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Q
Is the driver behind always at fault in a rear-end collision?

A

In Idaho, all drivers are required to maintain a safe distance from the driver in front of them so they're able to stop or slow down if the lead driver needs to do so suddenly. Because of this traffic law, when a driver in the rear hits the back end of the vehicle in front of him, he will almost always be considered at fault.

This means the other person’s insurance company may not dispute his liability, although it could still raise arguments about the extent of your injuries.

However, you still need to be prepared to prove the other driver’s negligence in your rear-end collision. There are some cases where the driver in the rear is not the negligent party.

When Could the Front Driver Be Negligent in a Rear-End Crash?

There are a number of situations when the driver rear-ended is at fault or at least partially at fault in causing the accident:

  • He reversed suddenly, which sometimes occurs at intersections.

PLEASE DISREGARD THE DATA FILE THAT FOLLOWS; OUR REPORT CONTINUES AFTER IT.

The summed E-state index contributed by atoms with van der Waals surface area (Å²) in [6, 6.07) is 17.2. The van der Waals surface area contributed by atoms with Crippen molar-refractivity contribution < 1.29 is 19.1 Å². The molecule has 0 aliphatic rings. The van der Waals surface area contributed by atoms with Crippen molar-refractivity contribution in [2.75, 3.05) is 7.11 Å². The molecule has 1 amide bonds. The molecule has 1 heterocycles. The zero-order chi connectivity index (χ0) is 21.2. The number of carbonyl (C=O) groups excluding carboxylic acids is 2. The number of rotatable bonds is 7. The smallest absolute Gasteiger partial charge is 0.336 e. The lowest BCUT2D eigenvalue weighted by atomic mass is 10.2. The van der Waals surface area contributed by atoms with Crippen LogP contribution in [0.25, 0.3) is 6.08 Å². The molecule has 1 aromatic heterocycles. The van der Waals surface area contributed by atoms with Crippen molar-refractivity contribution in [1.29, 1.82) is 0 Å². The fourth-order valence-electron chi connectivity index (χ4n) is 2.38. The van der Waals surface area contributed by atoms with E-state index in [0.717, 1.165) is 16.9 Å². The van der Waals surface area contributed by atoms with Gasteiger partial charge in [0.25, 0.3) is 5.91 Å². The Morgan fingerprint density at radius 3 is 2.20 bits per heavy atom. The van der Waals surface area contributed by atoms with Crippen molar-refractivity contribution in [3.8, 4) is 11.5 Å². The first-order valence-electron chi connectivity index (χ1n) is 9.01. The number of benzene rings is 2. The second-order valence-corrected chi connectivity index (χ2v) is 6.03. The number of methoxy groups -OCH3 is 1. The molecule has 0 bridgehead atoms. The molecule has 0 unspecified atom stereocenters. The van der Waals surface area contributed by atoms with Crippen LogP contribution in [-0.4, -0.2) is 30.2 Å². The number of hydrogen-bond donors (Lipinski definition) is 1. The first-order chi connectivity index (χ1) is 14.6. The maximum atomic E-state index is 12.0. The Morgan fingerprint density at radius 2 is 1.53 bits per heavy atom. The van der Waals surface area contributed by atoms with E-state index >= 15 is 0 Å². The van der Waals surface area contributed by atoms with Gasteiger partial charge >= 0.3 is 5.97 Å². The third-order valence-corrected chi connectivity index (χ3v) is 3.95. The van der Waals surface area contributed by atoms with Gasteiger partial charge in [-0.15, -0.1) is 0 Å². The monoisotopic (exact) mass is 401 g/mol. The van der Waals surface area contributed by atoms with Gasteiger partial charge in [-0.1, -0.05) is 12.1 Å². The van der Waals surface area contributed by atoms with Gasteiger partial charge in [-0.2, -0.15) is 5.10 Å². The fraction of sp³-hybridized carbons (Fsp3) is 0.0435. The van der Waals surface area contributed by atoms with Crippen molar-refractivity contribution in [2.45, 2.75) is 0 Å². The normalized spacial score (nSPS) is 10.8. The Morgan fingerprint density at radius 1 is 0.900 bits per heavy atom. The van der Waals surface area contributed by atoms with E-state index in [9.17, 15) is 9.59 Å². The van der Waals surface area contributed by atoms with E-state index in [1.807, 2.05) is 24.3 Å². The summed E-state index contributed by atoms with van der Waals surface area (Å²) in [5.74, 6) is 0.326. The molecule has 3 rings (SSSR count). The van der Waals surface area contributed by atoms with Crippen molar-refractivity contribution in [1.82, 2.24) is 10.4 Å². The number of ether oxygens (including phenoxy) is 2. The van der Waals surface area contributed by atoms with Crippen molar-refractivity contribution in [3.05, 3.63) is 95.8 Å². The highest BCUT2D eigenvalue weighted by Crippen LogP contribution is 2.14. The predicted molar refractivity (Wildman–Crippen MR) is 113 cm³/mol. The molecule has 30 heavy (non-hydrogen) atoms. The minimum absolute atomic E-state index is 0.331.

• He stopped or slowed suddenly to make a right turn but then proceeds to go straight.
  • His brake lights didn't work or one of the lights was out.
  • His vehicle’s tire went flat or he had another mechanical failure, but he failed to pull over or turn on his hazard lights.
  • He swerved suddenly in front of the driver in the rear, such as improperly changing lanes.
  • He stopped in a road but failed to put out flares, turn on his hazard lights, or otherwise warn other motorists of his presence.
  • He slammed on his brakes at an intersection for a reason he should have anticipated, such as an obvious light change or a pedestrian who had the right of way.

What Happens if the Driver in the Lead Is Partially at Fault?

Idaho uses a modified comparative negligence approach when the rear-ended victim is partially at fault in causing the crash. The following rules apply:

  • The victim is only entitled to compensation if the other driver’s fault exceeds his own fault.
  • If the other driver was not 51 percent or more negligent in a two-vehicle crash, the person injured is not entitled to any compensation.
  • If the victim was less than 50 percent at fault, his compensation would be reduced by his percentage of fault. For example, if he was 10 percent at fault and he suffered $300,000 in losses, he would be entitled to $270,000.

 

Even if you were partially at fault in causing your rear-end collision, the value of your claim could be substantial. An experienced car accident attorney can advise you how your comparative negligence could impact your case and help you to obtain the settlement you deserve. Call our office today to schedule a free case evaluation.